Not going to use it for anything, just trying out a few things with what I've got. Not after precision, so long as it roughly does what it's supposed to do. All about learning and gaining experience and there's a lot more learning to be had doing it myself than using a servo motor.
     
  10. GetDeviceInfo

    Senior Member

    Jun 7, 2009
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    what your trying to do was in fact a very common arrangement in the older style pen chart recorders. The basic configuration was an amplifier driving a dc motor direct coupled to a feedback pot. The input signal fed one input of the amp while the feedback feed the other. The motor would then 'track' the input signal. PWM however was not typically employed, but there should be no reason why not. You will at some point probably want to traverse in the opposite direction. The pen charts I referred to would use a bipolar supply giving bidirectional tracking.
     
    Last edited: Jul 6, 2011
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  11. THE_RB

    AAC Fanatic!

    Feb 11, 2008
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    I believe a motor with a pot connected to its shaft qualifies as a "servo" anyway. ;)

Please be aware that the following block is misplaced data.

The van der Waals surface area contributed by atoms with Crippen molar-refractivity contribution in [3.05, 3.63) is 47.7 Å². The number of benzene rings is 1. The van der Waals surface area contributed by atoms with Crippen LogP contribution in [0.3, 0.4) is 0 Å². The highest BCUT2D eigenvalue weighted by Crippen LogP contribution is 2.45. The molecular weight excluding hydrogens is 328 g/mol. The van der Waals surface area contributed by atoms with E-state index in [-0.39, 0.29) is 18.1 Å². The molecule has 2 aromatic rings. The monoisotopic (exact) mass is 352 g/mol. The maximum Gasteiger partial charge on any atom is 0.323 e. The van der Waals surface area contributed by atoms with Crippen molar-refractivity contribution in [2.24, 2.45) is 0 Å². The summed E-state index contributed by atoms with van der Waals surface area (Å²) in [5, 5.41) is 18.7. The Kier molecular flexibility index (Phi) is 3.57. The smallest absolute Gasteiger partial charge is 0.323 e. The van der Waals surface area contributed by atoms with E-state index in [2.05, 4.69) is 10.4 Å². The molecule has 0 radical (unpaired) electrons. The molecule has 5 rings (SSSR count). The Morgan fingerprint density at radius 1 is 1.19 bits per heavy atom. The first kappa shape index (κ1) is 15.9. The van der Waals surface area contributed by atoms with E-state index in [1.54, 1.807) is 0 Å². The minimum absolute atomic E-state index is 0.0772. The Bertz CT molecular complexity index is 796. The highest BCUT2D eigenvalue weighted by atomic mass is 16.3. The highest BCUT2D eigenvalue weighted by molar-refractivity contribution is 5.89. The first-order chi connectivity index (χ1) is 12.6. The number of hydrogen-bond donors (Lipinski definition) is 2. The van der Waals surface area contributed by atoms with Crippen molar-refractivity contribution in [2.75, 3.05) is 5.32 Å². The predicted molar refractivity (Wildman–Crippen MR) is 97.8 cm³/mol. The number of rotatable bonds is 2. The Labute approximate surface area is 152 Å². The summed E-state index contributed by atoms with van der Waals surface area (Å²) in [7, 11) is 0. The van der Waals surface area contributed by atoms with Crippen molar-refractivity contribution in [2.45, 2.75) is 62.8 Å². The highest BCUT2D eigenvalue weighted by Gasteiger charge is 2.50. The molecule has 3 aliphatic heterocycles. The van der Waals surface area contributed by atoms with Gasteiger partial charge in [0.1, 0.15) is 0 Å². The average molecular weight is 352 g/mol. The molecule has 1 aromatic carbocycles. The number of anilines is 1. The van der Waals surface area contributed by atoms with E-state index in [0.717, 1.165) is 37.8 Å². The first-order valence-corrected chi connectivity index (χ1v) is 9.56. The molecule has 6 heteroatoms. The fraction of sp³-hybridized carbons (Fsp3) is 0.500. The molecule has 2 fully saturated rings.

It's a fun project, provided you are happy with 270' (or less) of rotation it might be useful, for something like camera pan-tilt or any similar real world use.
     
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  12. blueboy

    Thread Starter New Member

    Oct 31, 2009
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    Doesn't it inherently track in both directions? A reference voltage greater than the feedback would spin the motor one way, whereas a feedback greater than the reference would spin it the other way?

    Just to clarify, from the diagram I posted in the OP, the top rail would be the output of the op amps, the + input to the op amp would be my reference, the - input would be the voltage across the pot? Resistors chosen to give a scale factor that allows me to achieve a full range of motion.

    Shouldn't be too hard to implement and see if it works (will do so tomorrow, as it's 1am down here). Don't want to disagree with Bill, who's knowledge obviously eclipses mine, but from my understanding the circuit mentioned above should theoretically control the position, not the speed of the motor.
     
  13. SgtWookie

    Expert

    Jul 17, 2007
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    My initial contention with using a plain DC motor would be the difficulty in trying to get any kind of angular precision. However, using PWM on an H-bridge configuration could make that workable.